Conflict of Interest Disclosures: All authors have completed and submitted the ICMJE Form for Disclosure of Potential Conflicts of Interest. Dr James reported receiving support from a Canadian Institutes of Health Research (CIHR) New Investigator and CIHR Foundation award and grant support from Amgen Canada. Dr Hemmelgarn reported receiving support from the Roy and Vi Bay chair in Kidney Research at the University of Calgary. Dr Austin reported receiving support from a Career Investigator award from the Heart and Stroke Foundation of Canada. Dr Manns reported receiving support from the Svare Professorship in Health Economics at the University of Calgary. Dr Tonelli reported receiving support from a CIHR Foundation award. Dr Quinn reported having a patent for a dialysis measurement analysis reporting system. Dr Garg was supported by the Dr Adam Linton Chair in Kidney Health Analytics at Western University and a CIHR Clinician Investigator Award. No other disclosures are reported.
Funding/Support: The study was funded by an Open Operating grant from the Canadian Institutes of Health Research (CIHR). This study was supported by the Institute for Clinical Evaluative Sciences (ICES) Western site. ICES is funded by an annual grant from the Ontario Ministry of Health and Long-Term Care (MOHLTC). Core funding for ICES Western is provided by the Academic Medical Organization of Southwestern Ontario, the Schulich School of Medicine and Dentistry, Western University, the Lawson Health Research Institute, and 14 clinical departments.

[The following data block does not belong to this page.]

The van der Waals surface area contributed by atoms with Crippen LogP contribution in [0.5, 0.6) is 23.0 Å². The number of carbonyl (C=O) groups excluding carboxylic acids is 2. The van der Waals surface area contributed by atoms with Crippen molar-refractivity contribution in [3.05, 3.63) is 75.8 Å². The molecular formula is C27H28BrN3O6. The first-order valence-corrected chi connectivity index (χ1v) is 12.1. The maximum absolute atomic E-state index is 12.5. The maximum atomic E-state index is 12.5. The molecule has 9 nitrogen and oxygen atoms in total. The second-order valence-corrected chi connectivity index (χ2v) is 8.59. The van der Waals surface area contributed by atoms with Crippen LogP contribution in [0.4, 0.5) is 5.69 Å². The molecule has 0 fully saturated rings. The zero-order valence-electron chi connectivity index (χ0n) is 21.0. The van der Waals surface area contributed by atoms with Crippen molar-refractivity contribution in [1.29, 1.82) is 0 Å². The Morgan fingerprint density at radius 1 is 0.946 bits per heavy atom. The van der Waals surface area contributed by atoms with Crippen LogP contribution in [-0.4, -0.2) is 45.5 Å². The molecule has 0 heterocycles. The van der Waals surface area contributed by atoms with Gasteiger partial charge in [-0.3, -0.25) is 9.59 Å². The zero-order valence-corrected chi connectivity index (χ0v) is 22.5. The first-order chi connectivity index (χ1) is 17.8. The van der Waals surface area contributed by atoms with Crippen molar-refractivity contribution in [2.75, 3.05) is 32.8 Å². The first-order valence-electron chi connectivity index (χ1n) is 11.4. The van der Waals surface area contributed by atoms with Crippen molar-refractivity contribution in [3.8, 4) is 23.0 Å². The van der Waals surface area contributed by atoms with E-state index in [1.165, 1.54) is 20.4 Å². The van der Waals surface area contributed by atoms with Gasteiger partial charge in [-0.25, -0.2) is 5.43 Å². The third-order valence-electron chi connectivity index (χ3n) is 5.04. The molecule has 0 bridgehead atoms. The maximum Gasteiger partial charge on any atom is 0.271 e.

Role of the Funder/Sponsor: None of sponsors had a role in the design and conduct of the study; collection, management, analysis, and interpretation of the data; preparation, review, or approval of the manuscript; and decision to submit the manuscript for publication.
Disclaimer: This study is based in part on data provided by Alberta Health and Alberta Health Services. The interpretation and conclusions contained herein are those of the researchers and do not necessarily represent the views of the government of Alberta or Alberta Health Services. Neither the government of Alberta nor the Alberta Health or Alberta Health Services express any opinion in relation to this study. The opinions, results, and conclusions reported herein are those of the authors and are independent from these funding sources. No endorsement by ICES or the Ontario MOHLTC is intended or should be inferred. Parts of this material are based on data and information compiled and provided by the Canadian Institute for Health Information (CIHI). However, the analyses, conclusions, opinions, and statements expressed herein are those of the authors, and not necessarily those of CIHI. Some of this work was conducted with members of the provincial ICES Kidney, Dialysis, and Transplantation Research Program, which receives programmatic grant funding from CIHR.